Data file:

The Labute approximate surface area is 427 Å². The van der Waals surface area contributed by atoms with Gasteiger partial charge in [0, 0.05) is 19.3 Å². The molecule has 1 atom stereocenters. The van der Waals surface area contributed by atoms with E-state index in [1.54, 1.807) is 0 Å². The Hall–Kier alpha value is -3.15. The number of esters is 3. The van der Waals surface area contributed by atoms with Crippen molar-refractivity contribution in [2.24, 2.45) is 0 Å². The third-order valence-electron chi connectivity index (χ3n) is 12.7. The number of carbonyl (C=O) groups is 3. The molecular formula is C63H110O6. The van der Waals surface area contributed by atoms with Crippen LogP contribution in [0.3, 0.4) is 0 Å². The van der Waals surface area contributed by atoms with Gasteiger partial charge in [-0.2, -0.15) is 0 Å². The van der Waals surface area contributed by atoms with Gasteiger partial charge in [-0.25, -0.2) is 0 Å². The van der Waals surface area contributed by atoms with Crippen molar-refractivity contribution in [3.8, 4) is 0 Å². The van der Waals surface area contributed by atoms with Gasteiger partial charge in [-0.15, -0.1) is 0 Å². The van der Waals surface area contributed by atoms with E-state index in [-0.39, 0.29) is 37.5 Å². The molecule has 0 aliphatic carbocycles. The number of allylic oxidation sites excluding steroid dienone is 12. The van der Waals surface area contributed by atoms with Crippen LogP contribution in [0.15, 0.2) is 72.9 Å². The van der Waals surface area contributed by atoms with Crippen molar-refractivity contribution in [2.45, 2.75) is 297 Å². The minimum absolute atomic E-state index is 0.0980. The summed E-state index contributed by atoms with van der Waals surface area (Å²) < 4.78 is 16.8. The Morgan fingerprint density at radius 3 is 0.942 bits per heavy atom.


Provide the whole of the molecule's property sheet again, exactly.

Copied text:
The Labute approximate surface area is 427 Å². The van der Waals surface area contributed by atoms with Gasteiger partial charge in [0, 0.05) is 19.3 Å². The molecule has 1 atom stereocenters. The van der Waals surface area contributed by atoms with E-state index in [1.54, 1.807) is 0 Å². The Hall–Kier alpha value is -3.15. The number of esters is 3. The van der Waals surface area contributed by atoms with Crippen molar-refractivity contribution in [2.24, 2.45) is 0 Å². The third-order valence-electron chi connectivity index (χ3n) is 12.7. The number of carbonyl (C=O) groups is 3. The molecular formula is C63H110O6. The van der Waals surface area contributed by atoms with Crippen LogP contribution in [0.3, 0.4) is 0 Å². The van der Waals surface area contributed by atoms with Gasteiger partial charge in [-0.2, -0.15) is 0 Å². The van der Waals surface area contributed by atoms with Gasteiger partial charge in [-0.25, -0.2) is 0 Å². The van der Waals surface area contributed by atoms with Crippen molar-refractivity contribution in [3.8, 4) is 0 Å². The van der Waals surface area contributed by atoms with Gasteiger partial charge in [-0.15, -0.1) is 0 Å². The van der Waals surface area contributed by atoms with E-state index in [-0.39, 0.29) is 37.5 Å². The molecule has 0 aliphatic carbocycles. The number of allylic oxidation sites excluding steroid dienone is 12. The van der Waals surface area contributed by atoms with Crippen LogP contribution in [0.15, 0.2) is 72.9 Å². The van der Waals surface area contributed by atoms with Crippen molar-refractivity contribution in [2.45, 2.75) is 297 Å². The minimum absolute atomic E-state index is 0.0980. The summed E-state index contributed by atoms with van der Waals surface area (Å²) < 4.78 is 16.8. The Morgan fingerprint density at radius 3 is 0.942 bits per heavy atom.